October is upon us, and as jack-o-lanterns peer out with flickering eyes, the time comes to embrace adventure and face our fears. Networks like AMC and Chiller run marathons of spooky films all month long, but those movies are often too violent or inappropriate to enjoy with friends and family members.
So for this Halloween, your treat can be this list of 15 films — from Hollywood classics to obscure and forgotten independent films — that are decidedly scary without the R-rated content. We've included age recommendations, but parents should take into account the sensitivities of their individual children to truly scary material.
'House on Haunted Hill' (1959)
The premise is classic: a rich man offers a group of people money if they stay overnight in a supposedly haunted house. “House on Haunted Hill” is directed by William Castle, known for his outlandish gimmicks to get people to see his movies. (Director Joe Dante, in an interview with DVD Savant, mentioned Castle as the basis for the huckster character John Goodman played in “Matinee”). Castle was infamous for hiding buzzers in seats and passing out glasses that revealed hidden images in the movies. Gimmicks aside, the moments of shock and surprise in this film, along with the hammy but effective Vincent Price, make it worthwhile Halloween viewing.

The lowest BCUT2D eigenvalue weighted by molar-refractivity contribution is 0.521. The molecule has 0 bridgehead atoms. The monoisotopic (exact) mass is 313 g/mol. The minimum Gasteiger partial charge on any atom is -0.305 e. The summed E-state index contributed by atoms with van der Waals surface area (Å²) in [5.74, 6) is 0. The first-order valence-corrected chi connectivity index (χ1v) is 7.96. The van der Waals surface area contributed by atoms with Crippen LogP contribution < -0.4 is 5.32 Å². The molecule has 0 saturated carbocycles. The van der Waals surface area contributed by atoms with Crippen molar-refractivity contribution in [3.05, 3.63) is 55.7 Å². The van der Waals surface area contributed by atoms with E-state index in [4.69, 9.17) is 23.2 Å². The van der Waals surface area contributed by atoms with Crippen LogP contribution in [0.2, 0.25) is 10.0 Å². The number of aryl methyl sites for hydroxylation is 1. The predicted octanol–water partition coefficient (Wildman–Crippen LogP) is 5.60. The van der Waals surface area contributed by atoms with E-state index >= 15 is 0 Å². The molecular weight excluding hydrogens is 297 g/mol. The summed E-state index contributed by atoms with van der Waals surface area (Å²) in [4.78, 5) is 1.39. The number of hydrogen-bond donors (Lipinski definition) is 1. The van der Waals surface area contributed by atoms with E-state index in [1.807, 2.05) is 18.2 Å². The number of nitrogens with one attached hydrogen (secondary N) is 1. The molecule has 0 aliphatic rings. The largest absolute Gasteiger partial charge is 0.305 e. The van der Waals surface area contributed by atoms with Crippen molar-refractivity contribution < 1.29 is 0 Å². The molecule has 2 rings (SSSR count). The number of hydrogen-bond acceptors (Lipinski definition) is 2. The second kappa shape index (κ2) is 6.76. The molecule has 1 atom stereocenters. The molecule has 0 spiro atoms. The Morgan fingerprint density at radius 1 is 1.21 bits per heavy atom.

Age recommendation: Some relationship themes in the film make it better viewing for ages 12 and older.
'The Birds' (1963)
Author Daphne du Maurier already had two books (“Rebecca” and “Jamaica Inn”) turned into films by suspense master Alfred Hitchcock when he set his sights on her 1952 story “The Birds.” According to a 2007 article from The Guardian, du Maurier was not happy with the changes Hitchcock made from her original (Hitchcock retained only the title and the central concept of birds attacking for an unknown reason). However, film history would disagree. The film is a textbook example of Hitchcock’s skill in using special effects, editing and mood music to create two hours of solid tension. With a career-making performance from Tippi Hedren, who worked with Hitchcock again in “Marnie,” it still stands as a classic in the horror-suspense genre.
Age recommendation: The looming threat and the scare moments should be OK for viewers 10 years or older.
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